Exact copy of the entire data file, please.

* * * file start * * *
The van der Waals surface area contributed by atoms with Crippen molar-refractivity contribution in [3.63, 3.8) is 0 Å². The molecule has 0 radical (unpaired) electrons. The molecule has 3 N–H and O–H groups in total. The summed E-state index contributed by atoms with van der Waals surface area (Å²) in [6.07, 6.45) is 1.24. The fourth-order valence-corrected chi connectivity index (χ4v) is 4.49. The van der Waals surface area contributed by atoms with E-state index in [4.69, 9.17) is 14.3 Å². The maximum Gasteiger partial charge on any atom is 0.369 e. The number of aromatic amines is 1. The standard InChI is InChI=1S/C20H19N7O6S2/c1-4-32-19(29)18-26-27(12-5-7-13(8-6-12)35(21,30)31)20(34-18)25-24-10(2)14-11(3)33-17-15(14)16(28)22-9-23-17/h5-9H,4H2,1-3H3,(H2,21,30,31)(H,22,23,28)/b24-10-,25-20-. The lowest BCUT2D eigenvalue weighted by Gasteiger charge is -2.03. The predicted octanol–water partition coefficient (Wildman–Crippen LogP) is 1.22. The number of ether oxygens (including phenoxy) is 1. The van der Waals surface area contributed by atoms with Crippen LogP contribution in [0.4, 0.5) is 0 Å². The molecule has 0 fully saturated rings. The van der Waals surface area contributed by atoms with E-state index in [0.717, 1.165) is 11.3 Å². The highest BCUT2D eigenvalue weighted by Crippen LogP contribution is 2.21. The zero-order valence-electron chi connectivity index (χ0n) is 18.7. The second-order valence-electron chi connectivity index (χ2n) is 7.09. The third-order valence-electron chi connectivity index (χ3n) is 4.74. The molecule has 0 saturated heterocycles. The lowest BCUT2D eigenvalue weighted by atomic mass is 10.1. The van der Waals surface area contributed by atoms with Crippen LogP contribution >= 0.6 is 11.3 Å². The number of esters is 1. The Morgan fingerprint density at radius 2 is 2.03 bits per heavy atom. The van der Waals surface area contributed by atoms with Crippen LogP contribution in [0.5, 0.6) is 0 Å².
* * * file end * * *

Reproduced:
The van der Waals surface area contributed by atoms with Crippen molar-refractivity contribution in [3.63, 3.8) is 0 Å². The molecule has 0 radical (unpaired) electrons. The molecule has 3 N–H and O–H groups in total. The summed E-state index contributed by atoms with van der Waals surface area (Å²) in [6.07, 6.45) is 1.24. The fourth-order valence-corrected chi connectivity index (χ4v) is 4.49. The van der Waals surface area contributed by atoms with E-state index in [4.69, 9.17) is 14.3 Å². The maximum Gasteiger partial charge on any atom is 0.369 e. The number of aromatic amines is 1. The standard InChI is InChI=1S/C20H19N7O6S2/c1-4-32-19(29)18-26-27(12-5-7-13(8-6-12)35(21,30)31)20(34-18)25-24-10(2)14-11(3)33-17-15(14)16(28)22-9-23-17/h5-9H,4H2,1-3H3,(H2,21,30,31)(H,22,23,28)/b24-10-,25-20-. The lowest BCUT2D eigenvalue weighted by Gasteiger charge is -2.03. The predicted octanol–water partition coefficient (Wildman–Crippen LogP) is 1.22. The number of ether oxygens (including phenoxy) is 1. The van der Waals surface area contributed by atoms with Crippen LogP contribution in [0.4, 0.5) is 0 Å². The molecule has 0 fully saturated rings. The van der Waals surface area contributed by atoms with E-state index in [0.717, 1.165) is 11.3 Å². The highest BCUT2D eigenvalue weighted by Crippen LogP contribution is 2.21. The zero-order valence-electron chi connectivity index (χ0n) is 18.7. The second-order valence-electron chi connectivity index (χ2n) is 7.09. The third-order valence-electron chi connectivity index (χ3n) is 4.74. The molecule has 0 saturated heterocycles. The lowest BCUT2D eigenvalue weighted by atomic mass is 10.1. The van der Waals surface area contributed by atoms with Crippen LogP contribution >= 0.6 is 11.3 Å². The number of esters is 1. The Morgan fingerprint density at radius 2 is 2.03 bits per heavy atom. The van der Waals surface area contributed by atoms with Crippen LogP contribution in [0.5, 0.6) is 0 Å².